Keeping Faith with the Party: Communist Believers Return from the Gulag

Keeping Faith with the Party: Communist Believers Return from the Gulag

Keeping Faith with the Party: Communist Believers Return from the Gulag

Keeping Faith with the Party: Communist Believers Return from the Gulag


How is it that some prisoners of the Soviet gulag-many of them falsely convicted-emerged from the camps maintaining their loyalty to the party that was responsible for their internment? In camp, they had struggled to survive. Afterward they struggled to reintegrate with society, reunite with their loved ones, and sometimes renew Party ties. Based on oral histories, archives, and unpublished memoirs, Keeping Faith with the Party chronicles the stories of returnees who professed enduring belief in the CPSU and the Communist project. Nanci Adler's probing investigation brings a deeper understanding of the dynamics of Soviet Communism and of how individuals survive within repressive regimes while the repressive regimes also survive within them.


Early on in this research, an interview I conducted with a Gulag survivor somewhat inadvertently proved to be an excellent illustration of precisely the kinds of issues I was aiming to address. It was a follow-up to a previous interview almost ten years earlier. Right after I got to Moscow in the spring of 2006, I called Zoria Serebriakova to talk to her about my new project. As it happened, she had just finished reading the Russian edition of my book on Gulag survivors, published by Memorial, and she was eager to share her thoughts about it.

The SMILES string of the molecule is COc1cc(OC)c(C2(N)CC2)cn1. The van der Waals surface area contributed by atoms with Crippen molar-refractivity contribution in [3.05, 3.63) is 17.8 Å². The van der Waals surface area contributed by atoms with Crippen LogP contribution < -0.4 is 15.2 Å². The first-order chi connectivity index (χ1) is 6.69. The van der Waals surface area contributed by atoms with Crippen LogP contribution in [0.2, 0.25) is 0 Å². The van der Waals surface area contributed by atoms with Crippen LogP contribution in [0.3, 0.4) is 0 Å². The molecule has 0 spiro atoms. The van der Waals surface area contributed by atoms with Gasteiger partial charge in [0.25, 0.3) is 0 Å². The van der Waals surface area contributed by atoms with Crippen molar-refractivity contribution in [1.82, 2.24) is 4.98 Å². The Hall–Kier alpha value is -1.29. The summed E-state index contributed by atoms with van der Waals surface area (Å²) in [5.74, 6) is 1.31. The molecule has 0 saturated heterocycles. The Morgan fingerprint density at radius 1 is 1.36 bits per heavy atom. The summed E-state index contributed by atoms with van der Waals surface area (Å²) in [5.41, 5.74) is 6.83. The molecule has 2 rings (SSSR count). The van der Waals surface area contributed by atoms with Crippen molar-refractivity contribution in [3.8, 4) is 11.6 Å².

She picked me up outside a subway station on the outskirts of Moscow and we talked for the hour it took to drive to her dacha, which had been home to Old Bolshevik Leonid Serebriakov, then Andrei Vyshinskii, and then to Zoria and her mother again when they returned from exile. Zoria was so anxious to express her opinions that we skipped the small talk and started our discussion even as I was climbing into her car.

Zoria passionately expressed her outrage at the interaction between the ex-prisoners and the government when the survivors were released from the Gulag. Her outrage, however, was not directed at the unapologetic behavior of the government’s representatives, but rather at the ingratitude of the returnees. Zoria was so affronted by their ingratitude that she incredulously asked, “How could it be that they were not grateful to the government when they were released from camp?” Underscoring her argument, she declared, “Those times were full of opportunity.”

Yes, she acknowledged that I had accurately reported the bitterness expressed by many Gulag survivors, but she herself had been a prisoner, and she claimed that her embittered fellow prisoners were misguided. So the people whom I had . . .

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